It seems slow, but we appear to be moving towards an increase in social contact. For best beloved and myself this is a step by step process. I have moved the faster of the two of us for a number of good reasons. The first big step involved the journal, and a visit to Norfolk for the garden party chez Sheila and Margaret - what beautiful homes! It was a delight to meet in person several journalistas and their partners. My second big step involved going on a cruise, which was great, although I think another cruise on my own is not on any future agenda. The Mediterranean was lovely, but I love to share, and that couldn’t really happen.
Well, what can I say about the whole journal experience! It has been a wonderful part of my life. Having tried to join Mass Observation, which initially seemed to be starting up to fully cover the pandemic, I met total failure. I filled in an online form, and then – guess what - nothing happened! The old scholars group from a certain school (St. Chris) somehow pointed me towards Margaret and Sheila, and their wonderful initiative. It was so good to be able to start writing, and also to read of others’ personal experiences of a novel world. Gradually a sense of community built in myself. Curiously there were others too, and I know of one personal fan, namely ‘J’ from near Southampton, who has been a loyal reader, and sometime critic. I won’t mention other contributors by name, but I feel I know so many of you quite well. It’s been a delight, and I hope that some of us may keep in touch for a long time ahead. We don’t necessarily all see things the same way, but common experience has been accompanied by wonderful reflection from so many. From that I have learned so much – so thank you all from the bottom of my heart.
New and renewed activity has figured in my life. Music, always important, has moved to the centre, with several live performances now under my belt – the first since the 1960s! That’s a gain for me from the time of plague. Walking remains a pleasure, often an experience shared with best beloved. The beach hut is there too – a surprise delight that has also brought the opportunity for hard and happy labour.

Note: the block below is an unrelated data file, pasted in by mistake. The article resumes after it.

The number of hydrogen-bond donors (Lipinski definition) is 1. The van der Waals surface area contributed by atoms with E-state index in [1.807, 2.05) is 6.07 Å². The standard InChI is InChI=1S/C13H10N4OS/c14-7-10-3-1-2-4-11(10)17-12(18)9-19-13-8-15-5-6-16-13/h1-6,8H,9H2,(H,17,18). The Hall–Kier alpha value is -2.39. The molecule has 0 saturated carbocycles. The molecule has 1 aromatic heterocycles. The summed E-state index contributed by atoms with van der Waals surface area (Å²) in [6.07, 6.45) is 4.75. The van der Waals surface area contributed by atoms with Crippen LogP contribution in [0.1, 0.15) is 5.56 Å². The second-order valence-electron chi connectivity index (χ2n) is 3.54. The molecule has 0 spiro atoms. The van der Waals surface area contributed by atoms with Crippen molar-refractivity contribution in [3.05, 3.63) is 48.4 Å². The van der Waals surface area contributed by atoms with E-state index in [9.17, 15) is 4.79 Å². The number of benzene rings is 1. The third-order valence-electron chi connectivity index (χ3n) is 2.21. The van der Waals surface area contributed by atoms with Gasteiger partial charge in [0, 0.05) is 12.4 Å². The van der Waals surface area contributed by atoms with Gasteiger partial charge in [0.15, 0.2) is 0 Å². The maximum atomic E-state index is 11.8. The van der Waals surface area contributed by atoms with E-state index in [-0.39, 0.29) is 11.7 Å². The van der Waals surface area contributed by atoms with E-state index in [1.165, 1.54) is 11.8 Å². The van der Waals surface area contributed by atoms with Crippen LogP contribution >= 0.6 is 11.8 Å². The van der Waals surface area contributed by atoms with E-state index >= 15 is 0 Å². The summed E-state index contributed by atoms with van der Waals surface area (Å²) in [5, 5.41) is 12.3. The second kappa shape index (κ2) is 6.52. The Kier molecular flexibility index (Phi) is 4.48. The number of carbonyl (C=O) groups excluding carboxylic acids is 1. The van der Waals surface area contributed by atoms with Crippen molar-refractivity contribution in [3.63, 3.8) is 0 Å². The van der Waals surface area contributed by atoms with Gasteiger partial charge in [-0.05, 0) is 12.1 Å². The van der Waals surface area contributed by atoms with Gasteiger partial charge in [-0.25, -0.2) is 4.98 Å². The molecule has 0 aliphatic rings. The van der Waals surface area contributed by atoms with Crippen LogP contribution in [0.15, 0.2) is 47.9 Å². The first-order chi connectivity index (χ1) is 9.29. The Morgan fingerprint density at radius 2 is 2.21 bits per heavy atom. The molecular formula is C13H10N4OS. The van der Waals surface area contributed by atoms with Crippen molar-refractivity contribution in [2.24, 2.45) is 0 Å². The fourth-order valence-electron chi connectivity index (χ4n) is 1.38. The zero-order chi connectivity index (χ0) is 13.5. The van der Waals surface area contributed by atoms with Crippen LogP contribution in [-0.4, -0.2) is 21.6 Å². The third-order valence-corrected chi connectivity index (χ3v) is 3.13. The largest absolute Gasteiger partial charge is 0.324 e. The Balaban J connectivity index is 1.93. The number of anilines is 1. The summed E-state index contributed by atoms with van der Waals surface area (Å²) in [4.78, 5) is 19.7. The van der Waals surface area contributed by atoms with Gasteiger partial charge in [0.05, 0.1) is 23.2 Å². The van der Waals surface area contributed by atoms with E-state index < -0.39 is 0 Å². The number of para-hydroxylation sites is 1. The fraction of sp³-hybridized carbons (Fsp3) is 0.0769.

You know – so many thoughts are running through my head as I write today. War is close and terrifying, and I worry for all of our families and the future. The plague has faded in the fickle media. What is to come next – a worrying question! Through all the ghastliness in the world it does seem that certain human qualities can shine through. Despite worry I am an optimist, because respectful love (caritas) will surely prevail. Many blessings and love to all who may read this…
Hilary Q, North Norfolk
“It is not always easy to say where we are from; meanwhile, as an individual, I haven’t much to say.
Time is standing still; there are no eggs to be found anywhere.
My inner self is saying careful now, careful but rejoicing nonetheless; I will write of my feelings because they have led the way; I hear you and am sending my energy …”
I wanted to choose a quote from everyone, but settled on these few, picked at random which, linked together, speak of our past times but could also be written now by those embattled in Ukraine.
In my last entry I facetiously wrote ‘exeunt January literally pursued by a Bear’. I thought it was just posturing. We lurch from one once inconceivable scenario to another. We’re getting good at journals because we have television correspondents in the thick of it as our role models. The best of them usually end with something enigmatic on which to ponder.
So I will end with a quote from ‘Lessons in Survival’ by the great Oxford Poet, Peter Scupham, “survival is mostly a matter of oversight… a person like you, a person like me, must contrive to find butter, but not too much jam…”
Thank you to everyone for sharing your news, your doubts, your joys and your friendship. It’s been the most nutritious jam sandwich ever! Thank you Margaret and Sheila for serving them up! XX